- The threat landscape has continued to evolve throughout the year, with hackers ramping up targeted, sophisticated attacks. Ransomware continued to plague the healthcare sector, while phishing attacks and insider errors led to some of the biggest breaches in 2018.
The good news is that awareness continues to increase within the healthcare sector. However, resources and staffing gaps continue to be problematic. And hackers will continue to pummel the sector with targeted attacks through 2019 and beyond.
To learn from the security incidents of the year, we count down to the year’s biggest data breaches in the healthcare sector.
10. HealthEquity: 190,000 individuals
The data of about 190,000 HealthEquity customers was breached for about a month, after a hack on two employee email accounts. Officials discovered the breach on October 5, when a hacker accessed the accounts. The first account was breached on October 5 and the other was accessed on several occasions between September 4 and October 3.
This was HealthEquity’s second breach this year. In June, a hacker breached another employee email account, compromising the data of 16,000 customers.
9. MedEvolve: 205,000 Patients
The practice management software vendor left its FTP server open to the public without the need for a login in May, which exposed the data of 205,000 patients from two separate providers— Texas-based dermatologist Beverly Held, MD and Pennsylvania-based Premier Urgent Care.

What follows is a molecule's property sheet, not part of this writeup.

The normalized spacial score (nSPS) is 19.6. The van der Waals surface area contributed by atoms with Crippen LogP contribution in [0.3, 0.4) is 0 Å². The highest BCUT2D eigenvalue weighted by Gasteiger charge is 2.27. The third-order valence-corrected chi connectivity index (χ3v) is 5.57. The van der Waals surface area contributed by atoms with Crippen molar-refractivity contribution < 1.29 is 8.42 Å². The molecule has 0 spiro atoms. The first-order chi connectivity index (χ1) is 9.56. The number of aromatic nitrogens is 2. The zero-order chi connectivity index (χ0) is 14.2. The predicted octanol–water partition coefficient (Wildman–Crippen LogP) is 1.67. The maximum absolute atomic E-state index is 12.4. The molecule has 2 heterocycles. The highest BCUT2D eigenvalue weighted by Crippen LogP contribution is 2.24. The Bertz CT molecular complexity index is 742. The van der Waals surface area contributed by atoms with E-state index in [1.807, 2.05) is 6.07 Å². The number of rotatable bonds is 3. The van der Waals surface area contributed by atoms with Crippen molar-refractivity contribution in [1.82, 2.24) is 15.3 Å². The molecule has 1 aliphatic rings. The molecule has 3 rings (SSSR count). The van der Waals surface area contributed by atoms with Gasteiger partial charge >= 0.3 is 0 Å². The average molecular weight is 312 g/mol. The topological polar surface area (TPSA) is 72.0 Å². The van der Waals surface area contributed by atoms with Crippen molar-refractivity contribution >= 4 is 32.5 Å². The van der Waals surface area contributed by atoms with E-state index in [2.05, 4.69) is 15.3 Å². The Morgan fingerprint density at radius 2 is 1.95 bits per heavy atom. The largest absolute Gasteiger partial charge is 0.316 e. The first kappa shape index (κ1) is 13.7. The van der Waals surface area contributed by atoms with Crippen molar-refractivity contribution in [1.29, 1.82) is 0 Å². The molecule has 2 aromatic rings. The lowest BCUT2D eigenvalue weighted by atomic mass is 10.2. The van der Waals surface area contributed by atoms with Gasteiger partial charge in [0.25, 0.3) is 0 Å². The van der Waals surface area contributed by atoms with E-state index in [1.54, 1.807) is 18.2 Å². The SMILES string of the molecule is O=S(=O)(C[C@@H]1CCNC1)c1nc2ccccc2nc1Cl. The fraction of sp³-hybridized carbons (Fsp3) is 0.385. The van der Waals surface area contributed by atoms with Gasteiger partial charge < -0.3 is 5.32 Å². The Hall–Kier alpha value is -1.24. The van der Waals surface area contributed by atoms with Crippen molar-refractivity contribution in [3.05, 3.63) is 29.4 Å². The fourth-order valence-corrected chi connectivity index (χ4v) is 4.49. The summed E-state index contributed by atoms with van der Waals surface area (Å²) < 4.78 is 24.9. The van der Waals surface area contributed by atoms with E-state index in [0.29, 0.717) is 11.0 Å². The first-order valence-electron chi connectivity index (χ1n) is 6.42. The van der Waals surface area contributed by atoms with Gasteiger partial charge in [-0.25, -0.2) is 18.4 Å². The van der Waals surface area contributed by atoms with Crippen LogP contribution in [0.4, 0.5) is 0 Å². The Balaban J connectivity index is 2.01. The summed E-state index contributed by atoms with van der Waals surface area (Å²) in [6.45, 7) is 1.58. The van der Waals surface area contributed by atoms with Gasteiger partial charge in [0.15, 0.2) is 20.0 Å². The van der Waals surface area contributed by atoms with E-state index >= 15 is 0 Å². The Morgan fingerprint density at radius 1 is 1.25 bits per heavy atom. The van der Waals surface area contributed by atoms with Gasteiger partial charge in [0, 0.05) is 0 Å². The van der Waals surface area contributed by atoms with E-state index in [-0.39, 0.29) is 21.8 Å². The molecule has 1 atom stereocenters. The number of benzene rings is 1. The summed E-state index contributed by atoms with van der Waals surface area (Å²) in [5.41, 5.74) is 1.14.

First discovered by a security researcher, the FTP server was configured to allow anonymous logins, did not require login credentials, and failed to display a banner that could direct users to not access patient files.
8. Med Associates: 270,000 Patients
The Albany-based healthcare billing claims vendor discovered a hacker accessed an employee workstation on March 22, when the computer displayed unusual activity. An investigation determined it was a hack and that the cybercriminal may have accessed 270,000 patient records.
While the workstation did not contain financial data, Social Security numbers were included in the breached data.
7. Oklahoma State University Center for Health Sciences: 279,865 Medicaid Patients
The Oklahoma State University Center for Health Sciences began notifying 279,855 patients in January that their data may have been breached, after a hacker gained access to the provider’s network. The cybercriminal accessed patient records that contained Medicaid billing data.
The compromised folders contained patient names, Medicaid numbers, provider details, dates of service and treatment information. The investigation could not rule out access.
6. Augusta University Health: 417,000 Patients
The Georgia-based provider began notifying patients in August, of two cyberattacks that happened nearly one year ago. The health system fell victim to two phishing attacks in September 2017, but other cyberattacks successfully breached AU Health in July 2018, September 2016, and April 2017.